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Ordinarily, presidential primaries don’t draw a lot of attention. This year’s will be different — and not just because of the now-winnowed field of Republican and Democratic candidates.

Tuesday, Effingham voters will decide if they want liquor by the drink sales to be held on the premises in Rincon, Springfield and the unincorporated portions of the county. Over the last couple of weeks, we have allowed both sides to have their say in our letters to the editor. We had announced previously that no further letters will be published after our Jan. 31 edition. That was done to prevent anyone from trying to slip in a letter late Friday, one way or the other, in order to guarantee getting the last word in today’s paper.

We also figured it wouldn’t be worth it to run letters in Tuesday’s upcoming edition. People may not get the paper before they vote.

I’ve been asked, and have asked, what the outcome might be from the vote on the referendum. The last time, back in 2002, the margin was decidedly against liquor by the drink sales. Folks I talk to think the vote will be very close this time around.

I think — and have nothing really to base this on other than observation — that those opposed to liquor by the drink were taken aback by how well organized the advocates of the referendum were this time around. It did not take them long to crank up their machine and mount their campaign.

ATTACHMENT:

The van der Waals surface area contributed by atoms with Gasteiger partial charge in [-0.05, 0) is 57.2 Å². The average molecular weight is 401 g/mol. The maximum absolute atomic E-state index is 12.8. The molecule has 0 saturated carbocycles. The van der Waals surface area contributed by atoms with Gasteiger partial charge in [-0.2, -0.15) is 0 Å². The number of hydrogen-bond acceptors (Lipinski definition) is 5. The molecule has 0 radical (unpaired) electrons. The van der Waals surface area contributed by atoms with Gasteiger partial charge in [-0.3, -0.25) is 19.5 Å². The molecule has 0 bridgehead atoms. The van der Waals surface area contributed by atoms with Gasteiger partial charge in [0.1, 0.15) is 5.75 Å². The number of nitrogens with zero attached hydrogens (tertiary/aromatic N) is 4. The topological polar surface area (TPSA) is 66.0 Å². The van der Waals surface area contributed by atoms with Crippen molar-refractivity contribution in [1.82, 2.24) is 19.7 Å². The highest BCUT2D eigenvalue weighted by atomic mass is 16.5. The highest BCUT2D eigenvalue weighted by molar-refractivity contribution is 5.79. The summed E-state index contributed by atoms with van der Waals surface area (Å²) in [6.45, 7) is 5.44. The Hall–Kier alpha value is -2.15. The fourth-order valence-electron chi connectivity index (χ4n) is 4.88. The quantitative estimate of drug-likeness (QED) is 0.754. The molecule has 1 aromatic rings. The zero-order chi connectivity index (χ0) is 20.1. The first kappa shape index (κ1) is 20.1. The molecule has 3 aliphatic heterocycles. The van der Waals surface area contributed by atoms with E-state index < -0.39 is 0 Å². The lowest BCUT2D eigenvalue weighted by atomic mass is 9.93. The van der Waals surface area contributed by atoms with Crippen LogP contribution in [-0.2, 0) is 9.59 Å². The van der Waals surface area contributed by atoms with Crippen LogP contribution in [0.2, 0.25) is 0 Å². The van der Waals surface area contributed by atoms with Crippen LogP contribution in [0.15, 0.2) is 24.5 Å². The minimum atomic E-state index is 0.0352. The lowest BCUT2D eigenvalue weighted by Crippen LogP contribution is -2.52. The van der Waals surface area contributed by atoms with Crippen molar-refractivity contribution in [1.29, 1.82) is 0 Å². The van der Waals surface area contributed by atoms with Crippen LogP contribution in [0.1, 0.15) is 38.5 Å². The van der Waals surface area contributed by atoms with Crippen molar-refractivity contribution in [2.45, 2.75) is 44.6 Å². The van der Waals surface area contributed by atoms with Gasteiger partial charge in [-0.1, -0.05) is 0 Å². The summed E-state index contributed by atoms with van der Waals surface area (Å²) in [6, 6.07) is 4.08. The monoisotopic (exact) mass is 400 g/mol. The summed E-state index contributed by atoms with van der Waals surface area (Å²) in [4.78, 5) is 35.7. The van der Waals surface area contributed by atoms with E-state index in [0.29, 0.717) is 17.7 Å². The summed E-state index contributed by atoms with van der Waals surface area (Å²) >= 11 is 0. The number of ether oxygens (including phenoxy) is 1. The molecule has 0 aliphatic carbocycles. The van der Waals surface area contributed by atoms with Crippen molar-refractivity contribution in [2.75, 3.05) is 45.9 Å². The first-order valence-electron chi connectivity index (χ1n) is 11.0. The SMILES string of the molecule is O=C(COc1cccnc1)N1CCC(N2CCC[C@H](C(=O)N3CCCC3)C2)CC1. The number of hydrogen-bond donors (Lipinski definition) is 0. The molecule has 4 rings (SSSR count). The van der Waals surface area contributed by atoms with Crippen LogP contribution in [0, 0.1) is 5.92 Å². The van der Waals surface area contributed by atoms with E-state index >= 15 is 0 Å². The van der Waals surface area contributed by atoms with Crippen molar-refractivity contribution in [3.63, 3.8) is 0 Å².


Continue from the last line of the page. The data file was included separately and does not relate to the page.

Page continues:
I will freely admit I am no saint by any stretch. I’ll have a beer or two with dinner. I enjoy a glass of wine on occasion. I like a mixed drink every now and then, though I’ve only had such a drink with dinner on less than a handful of times. I’m not opposed to alcohol in moderation at all.

But I see both sides of the argument. I understand the desire to keep Effingham’s family-friendly environment. Those opposed to the referendum feel the envelope’s been pushed enough with beer and wine and have recounted the deleterious effects of alcohol abuse.

They also believe the restaurants will come in time as the county’s population grows and the market grows accordingly to draw their interest. Those chains look hard at traffic counts and the number of people, and even per capita income, within a radius of where they want to open.

Yet the referendum’s proponents point to the boom of Chatham County’s Westside and that if Effingham doesn’t make itself more of a draw to those chains, they will set foot in Chatham’s Westside first.

Once there, those establishments will draw their circle and see they have a strong market within reach of the south Effingham population center and don’t need to set up another location. That means missing out on property tax and sales tax money from that area.

Both sides agree they don’t want bars or liquor stores opening in Effingham. While the opponents want to stop that from happening with a no vote Tuesday, those in favor say the resulting ordinances can be written in such a restrictive fashion that those unwanted establishments will be kept out.

I’ve lived a great deal of my adult life in Statesboro and Hinesville. Statesboro only recently allowed liquor by the drink sales, after I moved away. Hinesville is debating its own liquor by the drink sales on a Sunday referendum.

The adjacent town of Flemington enacted a liquor by the drink sales on Sunday statute two years ago — Applebee’s started construction a few weeks later. The referendum and ordinance were written in a restrictive fashion and written well. My lawyer’s the one who wrote it.

I am only relating my experience, as limited as it is, with this issue. This is your chance to have a direct hand in the near-term future of the community. My only plea is that you vote.

I get the feeling that thousands will, and that’s a very good thing.